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A question about a recipe: Burnt Caramel Pudding

8337d192 8d07 425e 9007 765826036600  2016 1215 burnt caramel pudding james ransom 211

I have a question about step 2 on the recipe "Burnt Caramel Pudding" from Midge. It says:

"Pour the cream into a small saucepan. Split vanilla bean and scrape the seeds into the cream; toss the scraped pod in there too. Turn the heat to low to gently warm the cream. " My question is, i can't find a vanilla bean to save my life! How much liquid vanilla can/should I use in lieu of the bean?

asked by melindav over 5 years ago
7 answers 2103 views
E4b7660b f3f6 4873 bd6d 2130a16403fb  img 1088

Barbara is a trusted source on General Cooking.

added over 5 years ago

I'd use about a teaspoon of vanilla extract.

A9f88177 5a41 4b63 8669 9e72eb277c1a  waffle3
added over 5 years ago

I'd probably go a little heavier considering its importance in the dish. But it's all a guess anyway since beans come in different sizes and potencies. You may already know this but be sure to add the extract just before the mixture goes into the ramekins, not when the bean would have gone in.

There are a number of good online sources for beans, far less expensively than you'd find at a grocery store. Beans have a fuller, richer flavor than extract, you can discover Tahitian vanilla in the process, and learn how to make your own, superior extracts. Let me know if you need a reference.

21cce3cd 8e22 4227 97f9 2962d7d83240  photo squirrel
added over 5 years ago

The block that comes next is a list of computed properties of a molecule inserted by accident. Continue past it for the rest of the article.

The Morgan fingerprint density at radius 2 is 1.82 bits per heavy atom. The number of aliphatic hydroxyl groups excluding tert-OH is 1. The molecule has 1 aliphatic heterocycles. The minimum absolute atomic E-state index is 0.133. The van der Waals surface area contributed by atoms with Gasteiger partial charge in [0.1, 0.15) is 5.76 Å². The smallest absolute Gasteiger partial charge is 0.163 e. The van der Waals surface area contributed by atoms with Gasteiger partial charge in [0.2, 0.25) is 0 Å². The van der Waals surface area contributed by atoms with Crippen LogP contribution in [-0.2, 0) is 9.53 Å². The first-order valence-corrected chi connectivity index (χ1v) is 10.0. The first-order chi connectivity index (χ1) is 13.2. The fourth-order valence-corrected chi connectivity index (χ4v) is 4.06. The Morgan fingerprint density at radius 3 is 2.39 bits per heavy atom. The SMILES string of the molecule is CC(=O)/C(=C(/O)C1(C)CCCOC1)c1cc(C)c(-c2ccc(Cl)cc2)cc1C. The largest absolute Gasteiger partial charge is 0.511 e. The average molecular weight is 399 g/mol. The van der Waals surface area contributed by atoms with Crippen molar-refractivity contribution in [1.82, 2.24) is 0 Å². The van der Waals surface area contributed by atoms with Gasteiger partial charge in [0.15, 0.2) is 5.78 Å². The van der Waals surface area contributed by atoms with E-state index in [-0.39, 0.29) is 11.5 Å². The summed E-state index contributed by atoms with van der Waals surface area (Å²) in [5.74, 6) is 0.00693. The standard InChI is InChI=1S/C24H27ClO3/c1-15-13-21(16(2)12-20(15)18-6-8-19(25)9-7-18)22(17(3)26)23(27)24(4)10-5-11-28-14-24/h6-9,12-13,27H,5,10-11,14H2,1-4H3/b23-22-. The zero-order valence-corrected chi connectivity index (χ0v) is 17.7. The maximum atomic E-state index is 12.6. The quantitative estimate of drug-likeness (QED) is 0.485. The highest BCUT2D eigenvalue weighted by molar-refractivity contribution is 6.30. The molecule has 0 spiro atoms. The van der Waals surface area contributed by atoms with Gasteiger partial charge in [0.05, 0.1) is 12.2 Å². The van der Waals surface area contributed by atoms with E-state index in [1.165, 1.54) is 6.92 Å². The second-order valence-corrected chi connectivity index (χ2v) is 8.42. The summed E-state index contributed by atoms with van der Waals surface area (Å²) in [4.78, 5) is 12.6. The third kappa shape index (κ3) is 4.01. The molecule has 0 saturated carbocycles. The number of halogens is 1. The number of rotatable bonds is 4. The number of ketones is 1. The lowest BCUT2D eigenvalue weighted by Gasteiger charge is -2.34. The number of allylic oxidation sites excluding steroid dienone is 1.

Equivalents and substitution questions are often very quickly answered through google.just a suggestion.

A9f88177 5a41 4b63 8669 9e72eb277c1a  waffle3
added over 5 years ago

While that's certainly true, the depth of knowledge on this site continues to amaze me. The answers I've read here are reliable and the discussions intelligent -- not your average group to say the least.

Just for fun, I Googled this question and came up with a range answers:

1 teaspoon extract = 1 bean (Nielsen-Massey, et al)
1 teaspoon extract = 1 inch of bean (Cook's Thesaurus / foodsubs.com)

If an average bean is 7", that's 7 teaspoons per bean or a 700% between "equivalents".

4798a9c2 4c90 45e5 a5be 81bcb1f69c5c  junechamp

June is a trusted source on General Cooking.

added over 5 years ago

All the answers I found on the web say 1 inch of vanilla bean, scraped is equivalent to 1 teaspoon of liquid vanilla extract. I'm pretty sure my bottle of Neilsen-Massey says 1 bean = 1 tablespoon of extract, and that would be the same.

A9f88177 5a41 4b63 8669 9e72eb277c1a  waffle3
added over 5 years ago

Very interesting! Can you double check your bottle? I found this from Nielsen-Massey: "One teaspoon of vanilla bean paste equals one vanilla bean or one teaspoon of vanilla extract."

In any case, 1 inch = 1 tsp. would calculate to a 3" bean using those formulas. Now I'm not saying there aren't 3" beans available but I don't think even supermarket beans are that short. The last ones I remember seeing (admittedly quite a while ago) were doubled over in a standard spice jar, they'd have to have been at least 6". The ones I use are at least 7".

0bc70c8a e153 4431 a735 f23fb20dda68  sarah chef

Sarah is a trusted source on General Cooking.

added over 5 years ago

In pastry school, where everything is measured down to the exact gram, this is how we measured vanilla:

- 1 bean, 1/2 bean, 1/4 bean; or
- A quick capful of vanilla extract (regardless of what size bean the recipe called for)

In other words: we didn't measure vanilla too precisely beyond that. Certainly extract quality will vary and it's important to use a good one - 1 T in any dish is a lot though.

Also, FYI, the flavour of a bean is in the pod not the seeds. The seeds just add decoration and the act of scraping helps to release oils (similar to bruising herbs).

For this reason you can wash off a bean after infusing the flavour and re-use it, though its potency will be diminished. Or add it to sugar to make vanilla sugar.

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